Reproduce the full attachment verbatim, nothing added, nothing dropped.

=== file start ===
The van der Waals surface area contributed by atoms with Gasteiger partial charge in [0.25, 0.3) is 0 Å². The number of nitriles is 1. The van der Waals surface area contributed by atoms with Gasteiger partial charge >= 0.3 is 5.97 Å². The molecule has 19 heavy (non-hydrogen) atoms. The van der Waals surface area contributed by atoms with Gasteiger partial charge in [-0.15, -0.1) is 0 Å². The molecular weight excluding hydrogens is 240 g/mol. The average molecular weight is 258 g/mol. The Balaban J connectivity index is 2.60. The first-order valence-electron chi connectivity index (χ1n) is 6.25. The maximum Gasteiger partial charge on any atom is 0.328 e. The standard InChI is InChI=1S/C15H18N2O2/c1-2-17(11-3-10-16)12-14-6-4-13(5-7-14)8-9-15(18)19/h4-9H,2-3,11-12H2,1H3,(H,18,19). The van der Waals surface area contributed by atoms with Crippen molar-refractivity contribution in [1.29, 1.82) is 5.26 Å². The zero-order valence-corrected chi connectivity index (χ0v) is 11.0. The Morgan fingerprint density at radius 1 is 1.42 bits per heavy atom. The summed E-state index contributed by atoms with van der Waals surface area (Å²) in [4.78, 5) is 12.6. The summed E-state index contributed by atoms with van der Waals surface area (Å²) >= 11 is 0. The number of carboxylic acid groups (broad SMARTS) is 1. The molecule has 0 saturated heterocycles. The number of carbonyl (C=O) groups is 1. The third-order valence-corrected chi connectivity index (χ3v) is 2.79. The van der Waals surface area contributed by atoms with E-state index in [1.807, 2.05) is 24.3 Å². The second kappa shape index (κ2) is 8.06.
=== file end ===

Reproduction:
The van der Waals surface area contributed by atoms with Gasteiger partial charge in [0.25, 0.3) is 0 Å². The number of nitriles is 1. The van der Waals surface area contributed by atoms with Gasteiger partial charge >= 0.3 is 5.97 Å². The molecule has 19 heavy (non-hydrogen) atoms. The van der Waals surface area contributed by atoms with Gasteiger partial charge in [-0.15, -0.1) is 0 Å². The molecular weight excluding hydrogens is 240 g/mol. The average molecular weight is 258 g/mol. The Balaban J connectivity index is 2.60. The first-order valence-electron chi connectivity index (χ1n) is 6.25. The maximum Gasteiger partial charge on any atom is 0.328 e. The standard InChI is InChI=1S/C15H18N2O2/c1-2-17(11-3-10-16)12-14-6-4-13(5-7-14)8-9-15(18)19/h4-9H,2-3,11-12H2,1H3,(H,18,19). The van der Waals surface area contributed by atoms with Crippen molar-refractivity contribution in [1.29, 1.82) is 5.26 Å². The zero-order valence-corrected chi connectivity index (χ0v) is 11.0. The Morgan fingerprint density at radius 1 is 1.42 bits per heavy atom. The summed E-state index contributed by atoms with van der Waals surface area (Å²) in [4.78, 5) is 12.6. The summed E-state index contributed by atoms with van der Waals surface area (Å²) >= 11 is 0. The number of carboxylic acid groups (broad SMARTS) is 1. The molecule has 0 saturated heterocycles. The number of carbonyl (C=O) groups is 1. The third-order valence-corrected chi connectivity index (χ3v) is 2.79. The van der Waals surface area contributed by atoms with E-state index in [1.807, 2.05) is 24.3 Å². The second kappa shape index (κ2) is 8.06.